Listen to and read the oral history interview with Thomas and Jennie Campbell about life in Reynoldston New York and Adirondack Mill town in the late 19th and early 20th Cenuries

Oral history interview with Thomas and Jennie Campbell about life in Reynoldston New York and Adirondack Mill town in the late 19th and early 20th Cenuries. Farming and making maple sugar, growing hops, and logging for the Reynolds Bros. Mill and Logging, Franklin County New York

Thomas & Jennnie Campbell

Thomas:  b. 1886 – d.1981  m. Jennie Jock – b. 1886- 1976

Thomas and Jennie Campbell lived in Reynoldston all of their lives.   Thomas Campbell’s father served in the Civil War and his mother was widowed by the Civil War .

JOSEPH CAMPBELL (1833-1906) In the early 1870’s Joseph Campbell was present in what was to become Reynoldston. A Civil War veteran,1862-65 he is known to have walked to work at the Webster sawmill, in the village of Skerry, three miles away. Joseph Campbell also operated a store, but on a much smaller scale than the Reynolds store. Joseph and his wife Mary had more than 12 children, some from a previous marriage, 43 grandchildren and 73 great-grandchildren. Joseph Campbell’s daughter Mary wed Albert Bordeaux, son of Allen, uniting two of the earliest and largest families in the community. Their union also set a pattern of intermarriage and interrelationship between and among French, Scottish and English people, and future Protestants and Catholics, that was typical of Reynoldston labourers and farmers throughout its history

Tom Campbell

Describes his parents and family“Well about the first…..Campbell. From Vermont, Swanton. (in Civil War) I heard him tell about the Battle of Bull Run….the second battle of bull run. Of course he didn’t like to talk about that too much you know. He said it was a fierce battle thats all.. He did too, there was a fellow down here by the name of Brown…He was the Captain. Captain Brown. (had uniforms an guns from the war) But they are all destroyed now.. He had a pistol about that long…they are all gone now. We did have a picture of the battle of Bull Run, but I don’t know what ever become of it. Of course when we built here, we took a lot our stuff and put it up there where the mill use be into the office and they broke in there and they took a lot stuff and I imagine they took that. 

Well farming and before he married my mother he was a sawyer in the mill up to what they called the old mill …the Webster Mill. He said it was an up and down saw you know. You could eat your dinner and let it go through the log.. Well there wasn’t many houses up in there. You see my father had to walk from here up there every night and morning. I imagine hat there was ( a boarding house)…but they draed their lumber out to by Skerry. (lumber to market) I imagine to Malone.   (Tom’s father) Well he was good natured all right enough some time. Of course when things went wrong it went the other way. I think he was more strict with them (his children) No he wasn’t a Catholic, but he was Prespeterian, but he changed before he died and was Catholic when he died.

(Mother was a Catholic) Mary Rondeau (Tom’s mother name) “from Michigan….I imagine some of her folk lived here…lived right down the road a little ways. (married his mother after civil war)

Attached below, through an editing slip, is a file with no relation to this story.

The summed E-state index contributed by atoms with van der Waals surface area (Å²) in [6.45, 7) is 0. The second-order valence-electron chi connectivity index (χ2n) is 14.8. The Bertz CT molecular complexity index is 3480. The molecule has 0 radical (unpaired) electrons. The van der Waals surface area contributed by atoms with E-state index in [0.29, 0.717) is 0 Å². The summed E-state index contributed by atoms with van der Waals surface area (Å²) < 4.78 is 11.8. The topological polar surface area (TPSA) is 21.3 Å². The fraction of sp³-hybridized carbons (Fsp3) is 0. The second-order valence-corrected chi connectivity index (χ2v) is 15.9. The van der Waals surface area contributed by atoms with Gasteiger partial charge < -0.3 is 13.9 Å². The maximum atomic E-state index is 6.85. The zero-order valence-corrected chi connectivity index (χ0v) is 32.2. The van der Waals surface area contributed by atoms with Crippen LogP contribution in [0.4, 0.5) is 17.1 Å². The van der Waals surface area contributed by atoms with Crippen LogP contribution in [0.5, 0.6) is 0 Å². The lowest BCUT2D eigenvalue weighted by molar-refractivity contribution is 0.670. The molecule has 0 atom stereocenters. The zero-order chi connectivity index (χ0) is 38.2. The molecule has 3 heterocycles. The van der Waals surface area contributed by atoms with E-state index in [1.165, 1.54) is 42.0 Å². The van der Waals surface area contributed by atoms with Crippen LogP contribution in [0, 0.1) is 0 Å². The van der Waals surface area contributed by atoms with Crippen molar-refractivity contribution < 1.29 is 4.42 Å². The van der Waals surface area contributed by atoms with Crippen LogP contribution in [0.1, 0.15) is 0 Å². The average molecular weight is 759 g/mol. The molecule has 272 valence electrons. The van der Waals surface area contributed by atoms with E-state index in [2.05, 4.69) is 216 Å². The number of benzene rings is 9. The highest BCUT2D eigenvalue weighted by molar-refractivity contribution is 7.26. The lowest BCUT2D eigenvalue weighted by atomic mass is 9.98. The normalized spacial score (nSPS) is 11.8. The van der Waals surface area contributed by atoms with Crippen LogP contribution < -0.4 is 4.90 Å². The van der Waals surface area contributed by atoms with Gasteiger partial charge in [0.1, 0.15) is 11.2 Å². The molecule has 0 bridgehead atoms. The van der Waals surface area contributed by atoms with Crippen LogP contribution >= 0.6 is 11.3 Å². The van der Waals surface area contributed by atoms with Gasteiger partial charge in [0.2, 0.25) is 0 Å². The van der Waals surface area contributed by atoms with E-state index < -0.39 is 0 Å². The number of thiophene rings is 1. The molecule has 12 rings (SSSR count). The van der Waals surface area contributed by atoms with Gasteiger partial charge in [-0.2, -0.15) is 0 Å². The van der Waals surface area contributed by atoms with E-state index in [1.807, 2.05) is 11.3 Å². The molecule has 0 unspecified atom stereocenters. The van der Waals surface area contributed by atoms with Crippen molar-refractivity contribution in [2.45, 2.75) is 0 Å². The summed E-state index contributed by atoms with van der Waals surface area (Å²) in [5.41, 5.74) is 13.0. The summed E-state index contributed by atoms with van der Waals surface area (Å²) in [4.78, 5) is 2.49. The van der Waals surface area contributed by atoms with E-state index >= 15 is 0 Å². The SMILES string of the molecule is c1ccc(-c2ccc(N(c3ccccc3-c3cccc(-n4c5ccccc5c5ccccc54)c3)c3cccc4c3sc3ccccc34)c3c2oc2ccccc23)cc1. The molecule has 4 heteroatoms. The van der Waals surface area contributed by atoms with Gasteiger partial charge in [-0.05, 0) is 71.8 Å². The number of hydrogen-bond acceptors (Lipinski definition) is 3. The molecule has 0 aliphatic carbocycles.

Tom Campbell tape 4 p.1

 “Well my mother was married twice and my father was married twice. My father had two children when he married my mother and my mother had two children. Her first husband was a Gonyea. Henry Gonyea. (Toms father’s first wife) I don’t know…they were married over in Vermont. (she died in Vermont) (two children from Vermont were older than Sarah….(Gonyea) was from Brushton…he died in the Civil War her husband did. (Tom’s father had 13 children with his 2nd wife….17 all together and then we brought up one. Julia, one of my sister’s died and we brought up the little girl…she was about a year old. But Julia was the oldest of my family not Sarah…You see I don’t remember her. I was just a baby I guess when she died…Myrtle that Julia’s girls name. She lives in Ogdensburg now…She’s about my age 80 or 85… (Mary Bordeaux) she was the next one from Sarah….she was little bit younger then Sarah.. Of course the older ones they worked out and all the girls worked out…they wasn’t here. When they could get a job they worked out and just the same way with the boys. When the boys got old enough, they had to get out and work.”

 

 Tom Campbell tape 4 p.

Click on the following links to Read the Transcript:

TRANSCRIPT TAPES 1-5

 

 

Tape 1

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Audio

[audio:http://www.reynoldstonnewyork.org/wp-content/01 Tom Campbell 3.mp3]

Tape 2

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Audio

[audio:http://www.reynoldstonnewyork.org/wp-content/FCRTR-115-1-A.mp3]

Tape 3

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Audio

[audio:http://www.reynoldstonnewyork.org/wp-content/01 Tom Campbell 3.mp3]

Tape 4

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Audio

[audio:http://www.reynoldstonnewyork.org/wp-content/01 Tom Campbell 4.mp3]

Tape 5

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Audio

[audio:http://www.reynoldstonnewyork.org/wp-content/01 Tom Campbell 5.mp3]

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